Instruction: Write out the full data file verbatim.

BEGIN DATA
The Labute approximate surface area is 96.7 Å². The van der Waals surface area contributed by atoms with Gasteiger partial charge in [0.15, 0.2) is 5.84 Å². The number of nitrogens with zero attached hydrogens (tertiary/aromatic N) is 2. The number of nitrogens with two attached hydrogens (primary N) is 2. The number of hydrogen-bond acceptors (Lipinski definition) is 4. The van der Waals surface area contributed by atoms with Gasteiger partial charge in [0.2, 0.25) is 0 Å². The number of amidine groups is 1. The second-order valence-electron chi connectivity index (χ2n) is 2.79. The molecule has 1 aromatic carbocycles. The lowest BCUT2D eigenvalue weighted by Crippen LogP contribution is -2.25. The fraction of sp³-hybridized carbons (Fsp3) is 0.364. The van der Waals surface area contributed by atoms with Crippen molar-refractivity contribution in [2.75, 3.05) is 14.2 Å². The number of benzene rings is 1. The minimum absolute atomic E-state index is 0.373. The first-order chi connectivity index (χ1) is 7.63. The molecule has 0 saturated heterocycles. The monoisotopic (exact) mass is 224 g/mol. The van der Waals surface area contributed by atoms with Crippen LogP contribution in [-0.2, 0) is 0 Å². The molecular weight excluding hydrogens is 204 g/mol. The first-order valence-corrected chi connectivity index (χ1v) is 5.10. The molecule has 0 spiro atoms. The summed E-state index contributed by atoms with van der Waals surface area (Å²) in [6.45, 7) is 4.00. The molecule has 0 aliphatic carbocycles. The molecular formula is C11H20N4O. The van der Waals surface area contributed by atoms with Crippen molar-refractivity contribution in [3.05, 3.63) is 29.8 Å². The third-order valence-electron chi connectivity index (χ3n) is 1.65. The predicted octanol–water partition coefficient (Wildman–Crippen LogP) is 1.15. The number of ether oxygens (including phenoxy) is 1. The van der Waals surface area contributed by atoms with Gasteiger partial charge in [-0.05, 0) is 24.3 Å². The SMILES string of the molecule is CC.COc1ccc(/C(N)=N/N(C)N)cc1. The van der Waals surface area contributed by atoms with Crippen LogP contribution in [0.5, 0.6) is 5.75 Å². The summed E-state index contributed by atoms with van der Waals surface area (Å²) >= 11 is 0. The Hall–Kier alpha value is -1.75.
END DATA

The Labute approximate surface area is 96.7 Å². The van der Waals surface area contributed by atoms with Gasteiger partial charge in [0.15, 0.2) is 5.84 Å². The number of nitrogens with zero attached hydrogens (tertiary/aromatic N) is 2. The number of nitrogens with two attached hydrogens (primary N) is 2. The number of hydrogen-bond acceptors (Lipinski definition) is 4. The van der Waals surface area contributed by atoms with Gasteiger partial charge in [0.2, 0.25) is 0 Å². The number of amidine groups is 1. The second-order valence-electron chi connectivity index (χ2n) is 2.79. The molecule has 1 aromatic carbocycles. The lowest BCUT2D eigenvalue weighted by Crippen LogP contribution is -2.25. The fraction of sp³-hybridized carbons (Fsp3) is 0.364. The van der Waals surface area contributed by atoms with Crippen molar-refractivity contribution in [2.75, 3.05) is 14.2 Å². The number of benzene rings is 1. The minimum absolute atomic E-state index is 0.373. The first-order chi connectivity index (χ1) is 7.63. The molecule has 0 saturated heterocycles. The monoisotopic (exact) mass is 224 g/mol. The van der Waals surface area contributed by atoms with Crippen LogP contribution in [-0.2, 0) is 0 Å². The molecular weight excluding hydrogens is 204 g/mol. The first-order valence-corrected chi connectivity index (χ1v) is 5.10. The molecule has 0 spiro atoms. The summed E-state index contributed by atoms with van der Waals surface area (Å²) in [6.45, 7) is 4.00. The molecule has 0 aliphatic carbocycles. The molecular formula is C11H20N4O. The van der Waals surface area contributed by atoms with Crippen molar-refractivity contribution in [3.05, 3.63) is 29.8 Å². The third-order valence-electron chi connectivity index (χ3n) is 1.65. The predicted octanol–water partition coefficient (Wildman–Crippen LogP) is 1.15. The number of ether oxygens (including phenoxy) is 1. The van der Waals surface area contributed by atoms with Gasteiger partial charge in [-0.05, 0) is 24.3 Å². The SMILES string of the molecule is CC.COc1ccc(/C(N)=N/N(C)N)cc1. The van der Waals surface area contributed by atoms with Crippen LogP contribution in [0.5, 0.6) is 5.75 Å². The summed E-state index contributed by atoms with van der Waals surface area (Å²) >= 11 is 0. The Hall–Kier alpha value is -1.75.